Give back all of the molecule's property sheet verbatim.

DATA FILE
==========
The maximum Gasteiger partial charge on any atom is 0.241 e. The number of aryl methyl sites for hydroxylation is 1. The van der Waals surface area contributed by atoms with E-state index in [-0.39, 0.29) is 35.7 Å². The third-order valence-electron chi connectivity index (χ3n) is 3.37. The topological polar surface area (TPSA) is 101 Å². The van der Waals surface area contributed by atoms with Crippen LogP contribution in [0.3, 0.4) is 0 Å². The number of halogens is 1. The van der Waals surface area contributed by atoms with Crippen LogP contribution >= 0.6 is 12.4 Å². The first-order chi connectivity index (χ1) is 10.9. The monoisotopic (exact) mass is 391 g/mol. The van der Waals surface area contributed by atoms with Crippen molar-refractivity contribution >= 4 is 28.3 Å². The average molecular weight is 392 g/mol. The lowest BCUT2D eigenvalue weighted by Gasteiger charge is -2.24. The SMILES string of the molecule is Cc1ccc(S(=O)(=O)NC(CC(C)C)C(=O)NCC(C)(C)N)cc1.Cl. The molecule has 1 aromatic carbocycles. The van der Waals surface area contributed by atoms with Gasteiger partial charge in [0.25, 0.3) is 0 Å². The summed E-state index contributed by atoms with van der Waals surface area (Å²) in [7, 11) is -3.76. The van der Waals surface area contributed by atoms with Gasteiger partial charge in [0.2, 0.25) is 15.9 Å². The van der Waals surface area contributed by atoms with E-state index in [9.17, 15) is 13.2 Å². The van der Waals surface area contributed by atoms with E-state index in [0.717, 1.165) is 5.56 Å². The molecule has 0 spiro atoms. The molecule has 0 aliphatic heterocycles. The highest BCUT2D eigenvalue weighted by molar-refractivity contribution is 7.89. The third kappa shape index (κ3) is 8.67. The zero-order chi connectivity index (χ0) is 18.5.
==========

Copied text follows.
The maximum Gasteiger partial charge on any atom is 0.241 e. The number of aryl methyl sites for hydroxylation is 1. The van der Waals surface area contributed by atoms with E-state index in [-0.39, 0.29) is 35.7 Å². The third-order valence-electron chi connectivity index (χ3n) is 3.37. The topological polar surface area (TPSA) is 101 Å². The van der Waals surface area contributed by atoms with Crippen LogP contribution in [0.3, 0.4) is 0 Å². The number of halogens is 1. The van der Waals surface area contributed by atoms with Crippen LogP contribution >= 0.6 is 12.4 Å². The first-order chi connectivity index (χ1) is 10.9. The monoisotopic (exact) mass is 391 g/mol. The van der Waals surface area contributed by atoms with Crippen molar-refractivity contribution >= 4 is 28.3 Å². The average molecular weight is 392 g/mol. The lowest BCUT2D eigenvalue weighted by Gasteiger charge is -2.24. The SMILES string of the molecule is Cc1ccc(S(=O)(=O)NC(CC(C)C)C(=O)NCC(C)(C)N)cc1.Cl. The molecule has 1 aromatic carbocycles. The van der Waals surface area contributed by atoms with Gasteiger partial charge in [0.25, 0.3) is 0 Å². The summed E-state index contributed by atoms with van der Waals surface area (Å²) in [7, 11) is -3.76. The van der Waals surface area contributed by atoms with Gasteiger partial charge in [0.2, 0.25) is 15.9 Å². The van der Waals surface area contributed by atoms with E-state index in [9.17, 15) is 13.2 Å². The van der Waals surface area contributed by atoms with E-state index in [0.717, 1.165) is 5.56 Å². The molecule has 0 spiro atoms. The molecule has 0 aliphatic heterocycles. The highest BCUT2D eigenvalue weighted by molar-refractivity contribution is 7.89. The third kappa shape index (κ3) is 8.67. The zero-order chi connectivity index (χ0) is 18.5.